Methods to lower dust exposures at mineral processing operations.
Proceedings of the National Stone Association Meeting Compliance for the 21st Century--An Environment, Safety and Health Forum for the Aggregates Industry, 1997 Oct; :231-250
The National Institute for Occupational Safety and Health, (formerly the Bureau of Mines), has been investigating techniques to reduce dust concentrations in mineral processing plants. This article discussed three projects that reduced the respirable dust exposure of plant workers. The first project involved designing and testing a total mill ventilation system for large structures. This total mill ventilation system uses clean outside air brought in at the base of the mill to sweep and clear contaminated areas, and then discharges this air out of the top of the structure, where it poses a minimal contamination hazard to employees working outside. Average respirable dust levels were reduced by 40 and 46 percent at two field sites using this technique. The second project involved a bag and belt cleaner device that uses a combination of brushes and air jets to clean the dust that collects on the outside of 50-to 100- lb bags of product and the conveyor belt used to transport them. The system is totally enclosed and under negative pressure to contain all dust cleaned from the bags and conveyor belt. There was a 78 to 93 percent reduction in the amount of product removed from the bags with this system. The third project reduced worker exposure from secondary dust sources at processing operations through improved work practices. A number of work practices, which are often overlooked but which often have a significant influence on reducing worker respirable dust exposures, were identified.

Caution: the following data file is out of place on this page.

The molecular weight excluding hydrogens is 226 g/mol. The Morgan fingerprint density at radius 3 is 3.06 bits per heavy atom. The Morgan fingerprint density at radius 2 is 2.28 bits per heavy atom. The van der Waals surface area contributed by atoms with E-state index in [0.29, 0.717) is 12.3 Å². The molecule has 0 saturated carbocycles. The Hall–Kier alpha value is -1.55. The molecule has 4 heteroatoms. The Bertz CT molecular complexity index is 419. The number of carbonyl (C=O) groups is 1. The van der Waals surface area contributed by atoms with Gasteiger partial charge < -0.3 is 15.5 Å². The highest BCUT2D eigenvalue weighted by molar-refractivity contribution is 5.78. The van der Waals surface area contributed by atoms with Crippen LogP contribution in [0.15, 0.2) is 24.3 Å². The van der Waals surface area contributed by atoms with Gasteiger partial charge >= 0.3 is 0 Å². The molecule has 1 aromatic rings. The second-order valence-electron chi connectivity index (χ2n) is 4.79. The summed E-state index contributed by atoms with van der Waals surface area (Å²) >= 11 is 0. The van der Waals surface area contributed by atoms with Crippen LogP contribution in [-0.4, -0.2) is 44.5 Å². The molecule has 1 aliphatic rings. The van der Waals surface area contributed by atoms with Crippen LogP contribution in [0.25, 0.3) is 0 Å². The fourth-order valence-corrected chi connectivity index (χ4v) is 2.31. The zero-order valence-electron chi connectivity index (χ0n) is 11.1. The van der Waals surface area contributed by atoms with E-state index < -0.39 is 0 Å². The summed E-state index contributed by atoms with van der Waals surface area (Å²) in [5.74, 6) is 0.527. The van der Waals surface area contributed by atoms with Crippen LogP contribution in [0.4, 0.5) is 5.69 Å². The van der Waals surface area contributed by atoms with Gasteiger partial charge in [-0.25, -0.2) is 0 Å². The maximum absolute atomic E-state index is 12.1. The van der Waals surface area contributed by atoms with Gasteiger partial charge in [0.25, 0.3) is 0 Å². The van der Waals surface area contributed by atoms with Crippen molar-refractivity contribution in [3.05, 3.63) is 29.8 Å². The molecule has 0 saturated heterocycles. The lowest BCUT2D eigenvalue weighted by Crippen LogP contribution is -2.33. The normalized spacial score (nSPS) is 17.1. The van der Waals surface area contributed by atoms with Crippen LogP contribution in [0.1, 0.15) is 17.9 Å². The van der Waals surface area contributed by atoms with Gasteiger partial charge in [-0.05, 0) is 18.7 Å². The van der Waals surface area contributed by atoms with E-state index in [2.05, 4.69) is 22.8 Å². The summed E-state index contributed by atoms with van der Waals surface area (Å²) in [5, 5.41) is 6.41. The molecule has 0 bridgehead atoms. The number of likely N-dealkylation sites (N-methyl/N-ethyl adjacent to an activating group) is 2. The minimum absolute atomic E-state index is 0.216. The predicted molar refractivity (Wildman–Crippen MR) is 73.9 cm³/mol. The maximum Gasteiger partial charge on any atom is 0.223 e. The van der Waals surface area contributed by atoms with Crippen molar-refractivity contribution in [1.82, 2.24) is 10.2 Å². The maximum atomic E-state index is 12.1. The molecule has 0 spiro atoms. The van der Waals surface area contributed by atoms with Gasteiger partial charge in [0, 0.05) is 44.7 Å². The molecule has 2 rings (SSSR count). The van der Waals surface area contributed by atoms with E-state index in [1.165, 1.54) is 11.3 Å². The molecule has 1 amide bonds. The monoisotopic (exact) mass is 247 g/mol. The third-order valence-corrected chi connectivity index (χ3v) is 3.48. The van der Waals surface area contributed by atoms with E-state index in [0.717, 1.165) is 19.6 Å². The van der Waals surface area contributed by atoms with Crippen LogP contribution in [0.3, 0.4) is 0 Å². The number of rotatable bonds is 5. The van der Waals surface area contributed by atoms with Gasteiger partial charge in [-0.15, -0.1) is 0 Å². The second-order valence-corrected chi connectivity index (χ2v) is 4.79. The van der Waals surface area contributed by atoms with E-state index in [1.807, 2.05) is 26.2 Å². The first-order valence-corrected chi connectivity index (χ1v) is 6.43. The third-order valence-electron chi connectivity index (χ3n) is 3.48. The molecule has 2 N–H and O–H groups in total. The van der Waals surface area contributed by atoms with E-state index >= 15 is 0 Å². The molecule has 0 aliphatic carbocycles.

Dust-inhalation; Ventilation-systems; Mineral-dusts; Airborne-dusts; Air-filters; Air-quality; Dust-exposure;
National Institute for Occupational Safety and Health, Pittsburgh Research Laboratory, Pittsburgh, PA 15236
Proceedings of the National Stone Association Meeting Compliance for the 21st Century--An Environment, Safety and Health Forum for the Aggregates Industry